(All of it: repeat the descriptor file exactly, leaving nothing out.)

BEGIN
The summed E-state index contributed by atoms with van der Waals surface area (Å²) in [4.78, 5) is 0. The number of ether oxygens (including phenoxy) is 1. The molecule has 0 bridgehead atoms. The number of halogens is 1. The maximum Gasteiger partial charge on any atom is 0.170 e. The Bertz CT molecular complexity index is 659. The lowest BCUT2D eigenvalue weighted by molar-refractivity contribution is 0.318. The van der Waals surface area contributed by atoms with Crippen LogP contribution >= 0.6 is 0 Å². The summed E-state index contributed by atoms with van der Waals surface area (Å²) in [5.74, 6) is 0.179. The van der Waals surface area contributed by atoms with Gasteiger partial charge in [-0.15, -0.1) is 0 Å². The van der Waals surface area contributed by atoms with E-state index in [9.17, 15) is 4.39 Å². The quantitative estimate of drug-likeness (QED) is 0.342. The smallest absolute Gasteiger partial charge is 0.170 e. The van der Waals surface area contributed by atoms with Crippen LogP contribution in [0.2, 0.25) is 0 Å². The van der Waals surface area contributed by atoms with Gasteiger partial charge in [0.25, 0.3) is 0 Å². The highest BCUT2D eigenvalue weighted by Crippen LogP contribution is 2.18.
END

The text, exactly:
The summed E-state index contributed by atoms with van der Waals surface area (Å²) in [4.78, 5) is 0. The number of ether oxygens (including phenoxy) is 1. The molecule has 0 bridgehead atoms. The number of halogens is 1. The maximum Gasteiger partial charge on any atom is 0.170 e. The Bertz CT molecular complexity index is 659. The lowest BCUT2D eigenvalue weighted by molar-refractivity contribution is 0.318. The van der Waals surface area contributed by atoms with Crippen LogP contribution >= 0.6 is 0 Å². The summed E-state index contributed by atoms with van der Waals surface area (Å²) in [5.74, 6) is 0.179. The van der Waals surface area contributed by atoms with Gasteiger partial charge in [-0.15, -0.1) is 0 Å². The van der Waals surface area contributed by atoms with E-state index in [9.17, 15) is 4.39 Å². The quantitative estimate of drug-likeness (QED) is 0.342. The smallest absolute Gasteiger partial charge is 0.170 e. The van der Waals surface area contributed by atoms with Crippen LogP contribution in [0.2, 0.25) is 0 Å². The van der Waals surface area contributed by atoms with Gasteiger partial charge in [0.25, 0.3) is 0 Å². The highest BCUT2D eigenvalue weighted by Crippen LogP contribution is 2.18.